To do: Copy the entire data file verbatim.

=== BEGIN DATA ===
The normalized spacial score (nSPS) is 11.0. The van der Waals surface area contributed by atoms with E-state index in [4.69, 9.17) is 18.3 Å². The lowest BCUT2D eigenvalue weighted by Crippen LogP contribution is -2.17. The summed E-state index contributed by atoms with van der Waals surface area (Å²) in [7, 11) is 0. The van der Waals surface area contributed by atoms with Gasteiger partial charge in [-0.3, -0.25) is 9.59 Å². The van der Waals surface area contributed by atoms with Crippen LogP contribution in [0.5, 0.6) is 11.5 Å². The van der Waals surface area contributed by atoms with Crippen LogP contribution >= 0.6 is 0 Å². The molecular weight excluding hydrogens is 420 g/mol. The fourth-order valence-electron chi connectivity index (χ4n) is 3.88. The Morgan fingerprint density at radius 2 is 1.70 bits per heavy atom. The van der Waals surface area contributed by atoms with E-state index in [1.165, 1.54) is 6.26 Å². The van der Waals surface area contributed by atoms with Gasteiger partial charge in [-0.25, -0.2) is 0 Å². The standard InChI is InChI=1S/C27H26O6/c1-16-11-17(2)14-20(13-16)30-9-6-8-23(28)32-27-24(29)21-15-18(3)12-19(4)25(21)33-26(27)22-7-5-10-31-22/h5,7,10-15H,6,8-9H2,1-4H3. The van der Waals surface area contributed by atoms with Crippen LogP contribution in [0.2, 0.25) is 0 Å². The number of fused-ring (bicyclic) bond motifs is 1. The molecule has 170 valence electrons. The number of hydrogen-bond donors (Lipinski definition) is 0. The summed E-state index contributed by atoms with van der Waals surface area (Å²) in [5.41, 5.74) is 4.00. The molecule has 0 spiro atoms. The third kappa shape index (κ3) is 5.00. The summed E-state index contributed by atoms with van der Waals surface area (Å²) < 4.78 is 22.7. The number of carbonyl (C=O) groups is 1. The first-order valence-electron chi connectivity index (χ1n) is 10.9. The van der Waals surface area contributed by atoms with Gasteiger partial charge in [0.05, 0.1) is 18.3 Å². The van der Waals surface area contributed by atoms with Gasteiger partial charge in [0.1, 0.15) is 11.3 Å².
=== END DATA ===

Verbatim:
The normalized spacial score (nSPS) is 11.0. The van der Waals surface area contributed by atoms with E-state index in [4.69, 9.17) is 18.3 Å². The lowest BCUT2D eigenvalue weighted by Crippen LogP contribution is -2.17. The summed E-state index contributed by atoms with van der Waals surface area (Å²) in [7, 11) is 0. The van der Waals surface area contributed by atoms with Gasteiger partial charge in [-0.3, -0.25) is 9.59 Å². The van der Waals surface area contributed by atoms with Crippen LogP contribution in [0.5, 0.6) is 11.5 Å². The van der Waals surface area contributed by atoms with Crippen LogP contribution >= 0.6 is 0 Å². The molecular weight excluding hydrogens is 420 g/mol. The fourth-order valence-electron chi connectivity index (χ4n) is 3.88. The Morgan fingerprint density at radius 2 is 1.70 bits per heavy atom. The van der Waals surface area contributed by atoms with E-state index in [1.165, 1.54) is 6.26 Å². The van der Waals surface area contributed by atoms with Gasteiger partial charge in [-0.25, -0.2) is 0 Å². The standard InChI is InChI=1S/C27H26O6/c1-16-11-17(2)14-20(13-16)30-9-6-8-23(28)32-27-24(29)21-15-18(3)12-19(4)25(21)33-26(27)22-7-5-10-31-22/h5,7,10-15H,6,8-9H2,1-4H3. The van der Waals surface area contributed by atoms with Crippen LogP contribution in [0.2, 0.25) is 0 Å². The number of fused-ring (bicyclic) bond motifs is 1. The molecule has 170 valence electrons. The number of hydrogen-bond donors (Lipinski definition) is 0. The summed E-state index contributed by atoms with van der Waals surface area (Å²) in [5.41, 5.74) is 4.00. The molecule has 0 spiro atoms. The third kappa shape index (κ3) is 5.00. The summed E-state index contributed by atoms with van der Waals surface area (Å²) < 4.78 is 22.7. The number of carbonyl (C=O) groups is 1. The first-order valence-electron chi connectivity index (χ1n) is 10.9. The van der Waals surface area contributed by atoms with Gasteiger partial charge in [0.05, 0.1) is 18.3 Å². The van der Waals surface area contributed by atoms with Gasteiger partial charge in [0.1, 0.15) is 11.3 Å².